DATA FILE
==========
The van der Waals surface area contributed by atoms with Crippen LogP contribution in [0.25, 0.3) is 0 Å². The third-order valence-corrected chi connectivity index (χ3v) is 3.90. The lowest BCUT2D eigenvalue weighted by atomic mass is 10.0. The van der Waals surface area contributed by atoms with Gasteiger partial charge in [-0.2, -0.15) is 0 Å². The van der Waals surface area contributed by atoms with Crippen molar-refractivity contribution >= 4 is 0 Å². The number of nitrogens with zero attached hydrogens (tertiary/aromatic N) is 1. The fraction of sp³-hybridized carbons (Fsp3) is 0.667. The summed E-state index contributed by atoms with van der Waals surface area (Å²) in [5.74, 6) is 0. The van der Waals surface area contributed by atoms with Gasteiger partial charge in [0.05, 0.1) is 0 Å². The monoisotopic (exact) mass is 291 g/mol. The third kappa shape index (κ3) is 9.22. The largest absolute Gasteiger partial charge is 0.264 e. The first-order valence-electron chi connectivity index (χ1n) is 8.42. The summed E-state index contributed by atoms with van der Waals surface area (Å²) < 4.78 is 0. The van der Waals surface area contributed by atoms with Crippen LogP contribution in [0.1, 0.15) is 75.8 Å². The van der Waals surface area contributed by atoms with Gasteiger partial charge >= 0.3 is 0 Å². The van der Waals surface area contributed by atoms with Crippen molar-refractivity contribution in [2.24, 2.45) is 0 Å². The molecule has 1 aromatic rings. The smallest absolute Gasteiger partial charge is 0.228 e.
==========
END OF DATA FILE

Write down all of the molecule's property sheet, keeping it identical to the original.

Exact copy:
The van der Waals surface area contributed by atoms with Crippen LogP contribution in [0.25, 0.3) is 0 Å². The third-order valence-corrected chi connectivity index (χ3v) is 3.90. The lowest BCUT2D eigenvalue weighted by atomic mass is 10.0. The van der Waals surface area contributed by atoms with Gasteiger partial charge in [-0.2, -0.15) is 0 Å². The van der Waals surface area contributed by atoms with Crippen molar-refractivity contribution >= 4 is 0 Å². The number of nitrogens with zero attached hydrogens (tertiary/aromatic N) is 1. The fraction of sp³-hybridized carbons (Fsp3) is 0.667. The summed E-state index contributed by atoms with van der Waals surface area (Å²) in [5.74, 6) is 0. The van der Waals surface area contributed by atoms with Gasteiger partial charge in [0.05, 0.1) is 0 Å². The monoisotopic (exact) mass is 291 g/mol. The third kappa shape index (κ3) is 9.22. The largest absolute Gasteiger partial charge is 0.264 e. The first-order valence-electron chi connectivity index (χ1n) is 8.42. The summed E-state index contributed by atoms with van der Waals surface area (Å²) < 4.78 is 0. The van der Waals surface area contributed by atoms with Crippen LogP contribution in [0.1, 0.15) is 75.8 Å². The van der Waals surface area contributed by atoms with Gasteiger partial charge >= 0.3 is 0 Å². The van der Waals surface area contributed by atoms with Crippen molar-refractivity contribution in [2.24, 2.45) is 0 Å². The molecule has 1 aromatic rings. The smallest absolute Gasteiger partial charge is 0.228 e.